IMAGINE finding yourself in a predominantly mountainous region that is about the size of Spain. To your amazement, you discover dozens of different nations, each with its own language. Why, in some places, people living in neighboring villages cannot understand one another! Medieval geographers must have felt similar amazement, for one described just such a region—the Caucasus—as “a mountain of tongues.”
Straddling the Caucasus Mountains between the Black and Caspian seas, this region’s location is at a crossroads of continents and civilizations, which has given it a long history and rich culture. Its people are known for their respect for older ones, their love of dance, and their warm hospitality. But many visitors find the most fascinating aspect of the Caucasus to be its wide variety of ethnic groups and languages—more languages, in fact, than are spoken in any other European region of its size.
In the fifth century B.C.E., Greek historian Herodotus reported: “Many and all manner of nations dwell in the Caucasus.” About the beginning of the first century C.E., another Greek historian, Strabo, wrote of 70 tribes in the region. Each tribe had its own language and came to carry on trade at Dioscurias, now the site of the modern city of Sukhumi, on the Black Sea. Several decades later, Pliny the Elder, a Roman scholar, wrote that the Romans needed 130 interpreters to do business in Dioscurias.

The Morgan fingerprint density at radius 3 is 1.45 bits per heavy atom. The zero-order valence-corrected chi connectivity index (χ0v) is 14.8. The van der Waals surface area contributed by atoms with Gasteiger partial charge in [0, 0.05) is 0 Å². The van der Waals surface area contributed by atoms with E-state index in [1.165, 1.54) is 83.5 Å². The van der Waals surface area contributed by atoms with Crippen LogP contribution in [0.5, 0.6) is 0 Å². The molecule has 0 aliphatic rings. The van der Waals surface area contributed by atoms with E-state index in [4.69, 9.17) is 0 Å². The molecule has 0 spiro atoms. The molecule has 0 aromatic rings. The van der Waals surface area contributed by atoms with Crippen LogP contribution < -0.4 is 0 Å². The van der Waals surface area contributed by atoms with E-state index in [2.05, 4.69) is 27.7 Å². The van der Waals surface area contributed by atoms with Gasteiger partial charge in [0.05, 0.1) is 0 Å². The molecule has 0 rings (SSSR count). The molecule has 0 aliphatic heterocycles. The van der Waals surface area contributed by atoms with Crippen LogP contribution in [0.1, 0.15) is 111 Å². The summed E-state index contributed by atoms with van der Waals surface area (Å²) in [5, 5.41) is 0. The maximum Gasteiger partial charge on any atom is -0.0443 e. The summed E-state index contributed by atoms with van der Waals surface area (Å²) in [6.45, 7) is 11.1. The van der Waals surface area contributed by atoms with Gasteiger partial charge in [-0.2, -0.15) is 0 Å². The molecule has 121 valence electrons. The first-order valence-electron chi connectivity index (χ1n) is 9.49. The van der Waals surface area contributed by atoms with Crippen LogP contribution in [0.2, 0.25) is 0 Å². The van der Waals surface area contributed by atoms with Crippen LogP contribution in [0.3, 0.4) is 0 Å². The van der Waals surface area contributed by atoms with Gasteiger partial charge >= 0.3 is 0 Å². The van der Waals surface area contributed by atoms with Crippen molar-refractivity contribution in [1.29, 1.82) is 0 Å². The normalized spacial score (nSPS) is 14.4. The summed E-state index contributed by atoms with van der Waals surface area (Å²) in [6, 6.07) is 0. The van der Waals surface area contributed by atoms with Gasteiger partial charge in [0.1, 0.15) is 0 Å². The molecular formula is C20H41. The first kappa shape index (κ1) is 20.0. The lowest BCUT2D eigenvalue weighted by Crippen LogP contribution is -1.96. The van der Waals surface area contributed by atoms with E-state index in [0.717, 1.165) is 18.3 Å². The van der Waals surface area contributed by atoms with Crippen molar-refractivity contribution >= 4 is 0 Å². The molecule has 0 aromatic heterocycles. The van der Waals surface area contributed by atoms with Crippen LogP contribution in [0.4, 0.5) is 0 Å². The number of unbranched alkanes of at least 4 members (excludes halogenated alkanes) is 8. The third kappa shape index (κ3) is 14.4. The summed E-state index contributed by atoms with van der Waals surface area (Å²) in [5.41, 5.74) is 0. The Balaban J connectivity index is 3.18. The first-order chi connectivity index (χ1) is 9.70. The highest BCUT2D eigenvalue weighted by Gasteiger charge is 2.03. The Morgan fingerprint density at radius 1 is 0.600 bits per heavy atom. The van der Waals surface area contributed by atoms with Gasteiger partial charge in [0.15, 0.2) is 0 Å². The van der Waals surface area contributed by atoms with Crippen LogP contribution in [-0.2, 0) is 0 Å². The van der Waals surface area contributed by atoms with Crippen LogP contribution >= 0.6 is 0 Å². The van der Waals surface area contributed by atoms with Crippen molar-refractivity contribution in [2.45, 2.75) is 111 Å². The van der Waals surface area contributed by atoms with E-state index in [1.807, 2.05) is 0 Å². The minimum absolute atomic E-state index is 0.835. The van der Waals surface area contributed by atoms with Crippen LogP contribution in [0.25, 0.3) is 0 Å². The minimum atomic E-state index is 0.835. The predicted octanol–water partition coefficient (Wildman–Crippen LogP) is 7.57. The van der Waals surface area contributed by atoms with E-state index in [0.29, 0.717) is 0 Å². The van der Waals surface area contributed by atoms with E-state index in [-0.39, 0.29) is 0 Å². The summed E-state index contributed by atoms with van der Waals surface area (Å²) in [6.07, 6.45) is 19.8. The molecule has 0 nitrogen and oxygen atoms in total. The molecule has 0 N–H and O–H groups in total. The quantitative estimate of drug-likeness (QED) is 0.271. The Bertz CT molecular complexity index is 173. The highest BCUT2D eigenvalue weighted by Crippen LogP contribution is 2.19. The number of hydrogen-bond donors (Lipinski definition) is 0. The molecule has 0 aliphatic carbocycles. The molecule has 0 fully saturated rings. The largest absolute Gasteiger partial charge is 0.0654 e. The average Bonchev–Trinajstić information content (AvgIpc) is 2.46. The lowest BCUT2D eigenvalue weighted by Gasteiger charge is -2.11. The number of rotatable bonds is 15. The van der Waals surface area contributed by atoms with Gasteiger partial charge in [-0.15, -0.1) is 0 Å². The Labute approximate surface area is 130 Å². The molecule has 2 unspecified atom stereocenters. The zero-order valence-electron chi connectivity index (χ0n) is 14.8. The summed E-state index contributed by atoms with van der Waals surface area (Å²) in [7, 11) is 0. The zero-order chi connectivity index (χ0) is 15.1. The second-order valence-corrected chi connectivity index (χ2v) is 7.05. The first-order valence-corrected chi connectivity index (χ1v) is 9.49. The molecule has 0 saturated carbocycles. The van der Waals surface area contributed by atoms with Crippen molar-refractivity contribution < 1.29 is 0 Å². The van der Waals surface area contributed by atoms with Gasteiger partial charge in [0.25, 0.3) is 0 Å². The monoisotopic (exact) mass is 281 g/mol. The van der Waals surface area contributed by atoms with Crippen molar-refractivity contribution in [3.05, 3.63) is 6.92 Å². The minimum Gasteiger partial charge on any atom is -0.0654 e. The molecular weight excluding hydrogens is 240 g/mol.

Today more than 50 ethnic groups still call the Caucasus home. Each boasts its own customs and often its own characteristic clothing, art, and architecture. At least 37 indigenous languages are spoken here—some by millions of people while others are spoken only in certain villages. The most linguistically diverse part of this region, Russia’s Dagestan Republic, is home to about 30 indigenous ethnic groups. Until now, the exact linguistic relationships among all these languages and their relationship with other language groups remain unclear.
Would you like to see what Caucasian languages look like? Jehovah’s Witnesses’ official Web site, www.jw.org, publishes in more than 400 languages. Among them are some spoken in the Caucasus, the fascinating region appropriately described as a “mountain of languages.”